Looking forward to the next show at Spike which happens to be Zoe Williams herself! Opens 30th April 2010.

Popped into old favourite the Arnolfini to see the Imogen Stidworthy, and again I was disappointed. Nice idea, not greatly visualised and presented. The blurb went like this:

Arnolfini presents the first major survey exhibition in the UK of work by Imogen Stidworthy. She investigates the structure of language, the subjectivity and nuances of linguistic formation, and how languages can be used as a kind of defence mechanism.

Working predominantly with moving image and sound, the exhibition will present a survey of recent works, such as I Hate, originally commissioned for Documenta 12 in Germany, which shows photographer Edward Woodman relearning how to talk after losing his sense of speech following a cycling accident. Alongside this will be her recent works Get Here and Barrabackslarrabang, which looks at the modification of language, in this case by criminal gangs in Liverpool, in order to create a language barrier to protect themselves from the authorities.

Sneaky peak at the next Arnolfini show, a wall painting going up all three floors by the stairs of the gallery by Louise Bourgeois and Otto Zitko - which looks good!

The day I was a Princess...

Early morning train to London, first stop Kensington Palace for 'The Enchanted Palace' experience. The blurbs goes like this:

Kensington Palace has been enchanted. Journey through this magical experience weaving contemporary fashion, performance, dreamlike installations and tales of the princesses who once lived there, all set against the backdrop of the magnificent State Apartments. In association with WILDWORKS and featuring Vivienne Westwood, William Tempest, Stephen Jones, Boudicca, Aminaka Wilmont and Echo Morgan.

and continues...

At the heart of the Enchanted Palace journey is a quest for the seven princesses who once lived here. Their lives have been re-imagined as installations offering a fascinating interpretation of the palace’s hidden stories. The rebellious princess who ran from an arranged marriage into the arms of love. Sad queens who bore the pain and sadness of lost babies. The young heir to the throne who escaped the controlling grasp of her overprotective mother.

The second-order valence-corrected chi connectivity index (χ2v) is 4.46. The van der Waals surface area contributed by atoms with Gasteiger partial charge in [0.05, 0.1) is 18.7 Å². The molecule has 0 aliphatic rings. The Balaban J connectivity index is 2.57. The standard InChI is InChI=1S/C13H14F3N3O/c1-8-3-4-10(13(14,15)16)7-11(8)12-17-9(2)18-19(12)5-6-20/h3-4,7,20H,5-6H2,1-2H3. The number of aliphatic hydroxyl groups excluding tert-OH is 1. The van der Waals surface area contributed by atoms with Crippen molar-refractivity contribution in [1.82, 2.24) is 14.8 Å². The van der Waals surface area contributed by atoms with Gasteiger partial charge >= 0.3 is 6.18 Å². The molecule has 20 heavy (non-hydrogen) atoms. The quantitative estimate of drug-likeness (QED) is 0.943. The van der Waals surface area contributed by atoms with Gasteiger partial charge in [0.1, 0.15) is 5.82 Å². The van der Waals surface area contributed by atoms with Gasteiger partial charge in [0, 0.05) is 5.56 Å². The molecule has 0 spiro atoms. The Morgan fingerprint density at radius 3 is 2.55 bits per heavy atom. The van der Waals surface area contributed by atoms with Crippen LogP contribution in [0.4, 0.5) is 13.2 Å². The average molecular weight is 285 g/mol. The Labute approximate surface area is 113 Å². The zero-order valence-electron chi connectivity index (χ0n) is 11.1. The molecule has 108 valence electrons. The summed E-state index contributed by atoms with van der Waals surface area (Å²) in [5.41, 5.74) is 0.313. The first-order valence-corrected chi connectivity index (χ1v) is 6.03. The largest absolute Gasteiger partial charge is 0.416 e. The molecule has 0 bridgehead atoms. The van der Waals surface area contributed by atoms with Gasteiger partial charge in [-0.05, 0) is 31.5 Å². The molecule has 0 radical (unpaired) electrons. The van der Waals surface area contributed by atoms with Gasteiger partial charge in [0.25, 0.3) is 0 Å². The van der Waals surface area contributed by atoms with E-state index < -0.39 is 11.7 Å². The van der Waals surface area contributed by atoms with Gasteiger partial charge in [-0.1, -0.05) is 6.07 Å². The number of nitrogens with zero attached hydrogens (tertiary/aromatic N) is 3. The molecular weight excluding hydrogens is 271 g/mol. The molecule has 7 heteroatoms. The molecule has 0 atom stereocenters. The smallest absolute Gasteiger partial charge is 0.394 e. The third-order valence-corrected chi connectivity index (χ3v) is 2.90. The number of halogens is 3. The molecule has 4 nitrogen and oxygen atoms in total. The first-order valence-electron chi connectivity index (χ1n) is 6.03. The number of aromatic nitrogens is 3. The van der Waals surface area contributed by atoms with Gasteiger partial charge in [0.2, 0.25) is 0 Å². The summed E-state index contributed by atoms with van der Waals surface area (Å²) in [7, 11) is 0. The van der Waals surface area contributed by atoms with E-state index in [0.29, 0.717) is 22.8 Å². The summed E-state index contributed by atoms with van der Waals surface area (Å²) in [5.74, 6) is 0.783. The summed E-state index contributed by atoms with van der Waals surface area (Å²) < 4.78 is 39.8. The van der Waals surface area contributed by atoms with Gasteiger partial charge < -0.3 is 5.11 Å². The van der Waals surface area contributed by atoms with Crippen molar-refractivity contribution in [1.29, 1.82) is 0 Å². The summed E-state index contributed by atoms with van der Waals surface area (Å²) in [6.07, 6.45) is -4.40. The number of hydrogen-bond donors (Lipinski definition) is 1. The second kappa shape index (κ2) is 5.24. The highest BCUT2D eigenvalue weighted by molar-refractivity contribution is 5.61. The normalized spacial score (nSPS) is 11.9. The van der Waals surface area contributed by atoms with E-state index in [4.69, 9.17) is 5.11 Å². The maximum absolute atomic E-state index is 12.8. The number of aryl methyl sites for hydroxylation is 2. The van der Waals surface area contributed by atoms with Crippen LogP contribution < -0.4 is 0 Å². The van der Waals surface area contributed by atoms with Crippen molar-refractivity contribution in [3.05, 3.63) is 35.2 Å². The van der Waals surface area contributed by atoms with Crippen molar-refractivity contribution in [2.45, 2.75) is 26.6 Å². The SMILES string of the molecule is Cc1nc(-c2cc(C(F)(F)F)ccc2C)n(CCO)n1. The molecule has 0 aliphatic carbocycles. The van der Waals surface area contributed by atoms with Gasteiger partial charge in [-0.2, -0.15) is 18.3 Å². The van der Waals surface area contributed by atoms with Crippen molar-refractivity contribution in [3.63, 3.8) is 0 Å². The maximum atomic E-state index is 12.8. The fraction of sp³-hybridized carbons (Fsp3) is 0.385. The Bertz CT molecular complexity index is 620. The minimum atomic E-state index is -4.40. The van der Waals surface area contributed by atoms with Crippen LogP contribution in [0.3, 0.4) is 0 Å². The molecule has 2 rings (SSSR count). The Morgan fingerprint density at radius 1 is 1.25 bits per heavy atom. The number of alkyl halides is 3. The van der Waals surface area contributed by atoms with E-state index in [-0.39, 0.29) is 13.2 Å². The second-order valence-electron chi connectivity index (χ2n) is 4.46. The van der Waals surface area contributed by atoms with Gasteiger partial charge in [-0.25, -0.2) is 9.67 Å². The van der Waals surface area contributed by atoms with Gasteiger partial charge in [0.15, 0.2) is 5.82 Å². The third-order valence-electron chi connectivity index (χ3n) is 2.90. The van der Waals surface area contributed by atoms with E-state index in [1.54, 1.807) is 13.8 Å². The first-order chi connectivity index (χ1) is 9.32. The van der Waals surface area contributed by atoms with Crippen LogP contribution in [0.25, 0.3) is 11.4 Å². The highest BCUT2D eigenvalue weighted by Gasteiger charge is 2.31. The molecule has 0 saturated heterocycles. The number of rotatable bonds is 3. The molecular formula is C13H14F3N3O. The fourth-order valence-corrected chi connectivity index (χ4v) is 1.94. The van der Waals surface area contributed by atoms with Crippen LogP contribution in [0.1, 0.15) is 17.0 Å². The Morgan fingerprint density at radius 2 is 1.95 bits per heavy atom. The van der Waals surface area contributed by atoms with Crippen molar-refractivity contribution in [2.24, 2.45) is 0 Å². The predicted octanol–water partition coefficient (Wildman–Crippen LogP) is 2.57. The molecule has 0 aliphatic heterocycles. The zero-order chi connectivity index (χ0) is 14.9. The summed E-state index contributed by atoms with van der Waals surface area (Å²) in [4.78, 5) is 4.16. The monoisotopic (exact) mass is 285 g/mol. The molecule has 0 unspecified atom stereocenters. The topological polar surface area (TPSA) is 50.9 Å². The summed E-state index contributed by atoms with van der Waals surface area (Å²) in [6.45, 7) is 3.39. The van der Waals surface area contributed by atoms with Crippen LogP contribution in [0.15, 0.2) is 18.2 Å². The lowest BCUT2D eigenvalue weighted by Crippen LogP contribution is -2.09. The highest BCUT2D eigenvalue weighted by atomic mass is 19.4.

Visitors must use their eyes and ears to find clues that reveal the identity of the elusive royal residents. Guided by an enchanted map, the advice of obliging palace guardians and a few helping hands, their search will take them to all the hidden corners of the State Apartments and lead them to a glittering finale where they will at last meet the princesses face to face.

Bringing the Enchanted Palace to life are the palace guardians, our expert front of house team and professional actors, who provide a personal insight into the strange world of the palace.

It was brilliant! The visit began with tea and cake in the amazing Orangery Tea Rooms followed by the Palace and it's trail. Though pricey this day out is excellent, staff were warm and friendly, all of the rooms were playful and the inventiveness of signage, hints, clues, themes etc were perfect. Favourite parts - each fire place in every room was lined with old maps but also contained additional clues and hints to each rooms use, the interactive elements were great, from my favourite favourite - the cabinet of curiosity, to the envelope with a poem about the ferrel child that was kept as a pet at the palace. Plus Vivienne Westwood's Princess Charlotte dress, the dressing table full of glass bottles to collect mournful tears and all the clocks being set to 5.05...everything about this day was enjoyable, playful, fun, we learnt about the palace and its history, interacted with the exhibits, performers and staff and overall left wanting to know more about all the boring things like funding, budgets, partnerships, associates, designers, curators, manager etc of the project as it was so well done! (best worst thing was the ignorance of some of the visitors overheard saying how disappointed they were that there was no information about the palace and the rooms and what was all this silly festival stuff doing? When we first went into the palace we were advised that the palace was not in its usual state whilst being redeveloped and that the rooms were disrupted - we know - thats why we came!)

This was very swiftly followed (as we were running late) by a Mad Hatters Tea Party afternoon tea at The Sanderson, pineapple lollipops that go from cold to hot, multi-coloured sandwiches, magical tasting cakes and earl grey and lemon jam...yummmm...

...followed by billiards in their amazing purple billiards room, a walk down Oxford Street, into a Carneby Street pub with bottles of wine and some friends then a curry, a missed train home and my best mates sofa bed. Good Princess day out in London!